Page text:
DHCP option injector
Have you ever wanted to intercept DHCP requests and squeeze in a few extra DHCP options, unbeknownst to the sender? Probably not. However, should the need ever come, dhcpoptinj will (hopefully) help you.
There can be many a reason to mangle DHCP requests, although chances are you ought to look for a much better method for solving your problem. Perhaps you do not have access to the DHCP server/clients and need to modify their DHCP options, perhaps the DHCP software is difficult to configure (or does not support what you want to do), perhaps you have a very complex and/or odd setup, or perhaps you just want to experiment sending exotic or malformed options? There is a small chance that dhcoptinj might actually be of some use.
dhcpoptinj waits for packets to arrive in a netfilter queue. It will ensure that a packet is in fact a BOOTP/DHCP packet, and if so proceed to inject options. It will recalculate the IPv4 header checksum, disable the UDP checksum (for a simpler implementation) and then give the packet back to netfilter.
You need an iptables rule in order to intercept packets and send them to dhcpoptinj. Let us say you have two interfaces bridged together, eth0 and eth1. Let us say you want to intercept all BOOTP requests coming from eth0 and inject the relay agent information option (82/0x52). Let us make up a silly payload: An agent circuit ID sub-option with the value "Fjas".
Add a rule to the iptables mangle table:
sudo iptables -t mangle -A PREROUTING -m physdev --physdev-in eth0 -p udp --dport 67 -j NFQUEUE --queue-num 42.
Then run dhcpoptinj (let us run it in the foreground with extra debug output):
sudo dhcpoptinj -d -f -q 42 -o'52 01 04 46 6A 61 73'. Note that dhcpoptinj
must be run by a user with the CAP_NET_ADMIN capability. You do not need to,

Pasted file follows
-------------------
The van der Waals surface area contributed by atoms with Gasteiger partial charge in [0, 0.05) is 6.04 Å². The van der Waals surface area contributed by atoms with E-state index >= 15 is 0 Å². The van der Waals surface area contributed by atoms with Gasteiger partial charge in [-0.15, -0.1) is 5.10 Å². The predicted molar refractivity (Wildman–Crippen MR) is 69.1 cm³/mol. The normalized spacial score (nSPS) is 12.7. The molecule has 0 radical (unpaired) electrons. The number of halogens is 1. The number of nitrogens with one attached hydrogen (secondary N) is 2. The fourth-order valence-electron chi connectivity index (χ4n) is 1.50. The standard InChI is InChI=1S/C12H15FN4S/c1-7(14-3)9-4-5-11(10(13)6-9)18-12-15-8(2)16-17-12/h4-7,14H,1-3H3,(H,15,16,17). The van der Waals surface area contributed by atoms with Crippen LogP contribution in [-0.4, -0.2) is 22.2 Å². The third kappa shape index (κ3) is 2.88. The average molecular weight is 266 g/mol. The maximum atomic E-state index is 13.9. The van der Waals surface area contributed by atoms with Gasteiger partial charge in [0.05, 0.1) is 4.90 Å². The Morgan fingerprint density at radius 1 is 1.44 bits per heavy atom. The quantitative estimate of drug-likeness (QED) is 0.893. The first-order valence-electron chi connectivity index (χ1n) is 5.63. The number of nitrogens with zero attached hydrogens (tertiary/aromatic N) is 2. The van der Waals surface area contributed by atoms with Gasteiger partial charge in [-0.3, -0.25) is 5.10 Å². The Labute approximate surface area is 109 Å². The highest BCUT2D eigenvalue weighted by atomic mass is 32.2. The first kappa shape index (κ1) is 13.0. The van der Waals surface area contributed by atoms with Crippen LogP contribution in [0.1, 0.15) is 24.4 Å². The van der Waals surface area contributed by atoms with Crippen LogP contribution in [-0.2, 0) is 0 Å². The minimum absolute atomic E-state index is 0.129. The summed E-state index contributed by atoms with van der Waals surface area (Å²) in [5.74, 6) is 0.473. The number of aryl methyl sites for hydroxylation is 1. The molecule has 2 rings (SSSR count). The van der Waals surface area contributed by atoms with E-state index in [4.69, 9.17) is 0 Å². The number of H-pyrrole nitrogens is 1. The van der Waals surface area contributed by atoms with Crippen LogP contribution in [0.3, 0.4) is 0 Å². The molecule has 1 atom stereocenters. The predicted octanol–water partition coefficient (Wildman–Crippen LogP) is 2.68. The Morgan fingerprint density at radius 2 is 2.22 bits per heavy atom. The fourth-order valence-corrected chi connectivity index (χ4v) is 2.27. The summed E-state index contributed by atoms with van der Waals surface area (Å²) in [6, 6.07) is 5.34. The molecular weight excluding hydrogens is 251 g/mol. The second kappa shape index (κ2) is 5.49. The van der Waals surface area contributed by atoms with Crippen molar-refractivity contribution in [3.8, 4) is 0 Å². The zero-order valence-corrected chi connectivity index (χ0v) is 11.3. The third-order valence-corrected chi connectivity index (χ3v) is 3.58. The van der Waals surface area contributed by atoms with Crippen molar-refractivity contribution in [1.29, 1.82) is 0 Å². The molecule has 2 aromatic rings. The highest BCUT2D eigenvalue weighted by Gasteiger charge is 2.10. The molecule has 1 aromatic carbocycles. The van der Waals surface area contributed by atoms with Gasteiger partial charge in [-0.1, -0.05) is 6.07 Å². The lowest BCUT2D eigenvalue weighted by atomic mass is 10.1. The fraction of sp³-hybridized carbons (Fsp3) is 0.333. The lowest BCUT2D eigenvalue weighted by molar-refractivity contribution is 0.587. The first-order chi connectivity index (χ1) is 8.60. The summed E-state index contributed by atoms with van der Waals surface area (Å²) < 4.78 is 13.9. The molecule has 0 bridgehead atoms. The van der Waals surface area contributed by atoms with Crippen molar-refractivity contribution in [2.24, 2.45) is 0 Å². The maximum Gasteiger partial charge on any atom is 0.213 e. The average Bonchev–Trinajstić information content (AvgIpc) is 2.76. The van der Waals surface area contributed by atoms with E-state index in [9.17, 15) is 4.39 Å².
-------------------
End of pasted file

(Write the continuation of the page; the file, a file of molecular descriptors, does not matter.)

and you really should not run dhcpoptinj as root. Instead, you can for instance
grant the CAP_NET_ADMIN capability to the binary (using setcap) and limit
execution rights to only a specific user or group. This is a method used for
running wireshark as non-root, so you will find several guides helping you
Now send a DHCP packet to the eth0 interface and watch it (using a tool like wireshark) having been modified when it reaches the bridged interface. It should have the injected option at the end of the option list. If you capture the incoming DHCP packet with Wireshark, it will appear unmodified although it will in fact be mangled.
Note the format of the argument to the -o option: It should be a hexadecimal string starting with the DHCP option code followed by the option payload. The option length (the byte that normally follows the option code) is automatically calculated and must not be specified. The hex string can be delimited by non-hexadecimal characters for readability. All options must have a payload, except for the special pad option (code 0).
|52||(auto)||01 04 46 6A 61 73 ("Fjas")|
|01||4||46 6A 61 73 ("Fjas")|
Note that dhcpoptinj does not care about what you write in the option payloads, nor does it check whether your option code exists. It does however forbid you to use the option code 255 (the terminating end option). dhcpoptinj inserts this option as the last option automatically.
dhcpoptinj -f -d -q42 -r -o'0C 66 6A 61 73 65 68 6F 73 74' -o'52 01 04 46 6A 61 73' -o 320A141E28
3 DHCP option(s) to inject (with a total of 25 bytes): 12 (0x0C) (Hostname), 82 (0x52) (Relay Agent Information), 50 (0x32) (Address Request) Existing options will be removed Initialising netfilter queue Initialising signal handler Initialisation completed. Waiting for packets to mangle on queue 42 Received 416 bytes Inspecting 328-byte DHCP packet from B6:40:FE:41:30:DC to 255.255.255.255:67 Mangling packet Found option 53 (0x35) (DHCP message type) DHCPREQUEST (copying) Found option 54 (0x36) (DHCP Server Id) with 4-byte payload 0A 14 1E 01 (copying) Found option 50 (0x32) (Address Request) with 4-byte payload 0A 14 1E 28 (removing) Found option 12 (0x0C) (Hostname) with 12-byte payload 33 31 36 64 65 39 31 34 64 61 62 34 (removing) Found option 55 (0x37) (Parameter List) with 13-byte payload 01 1C 02 03 0F 06 77 0C 2C 2F 1A 79 2A (copying) Found END option (removing) Injecting option 12 (0x0C) (Hostname) with 9-byte payload 66 6A 61 73 65 68 6F 73 74 Injecting option 82 (0x52) (Relay Agent Information) with 6-byte payload 01 04 46 6A 61 73 Injecting option 50 (0x32) (Address Request) with 4-byte payload 0A 14 1E 28 Inserting END option Padding with 10 byte(s) to meet minimal BOOTP payload size Sending mangled packet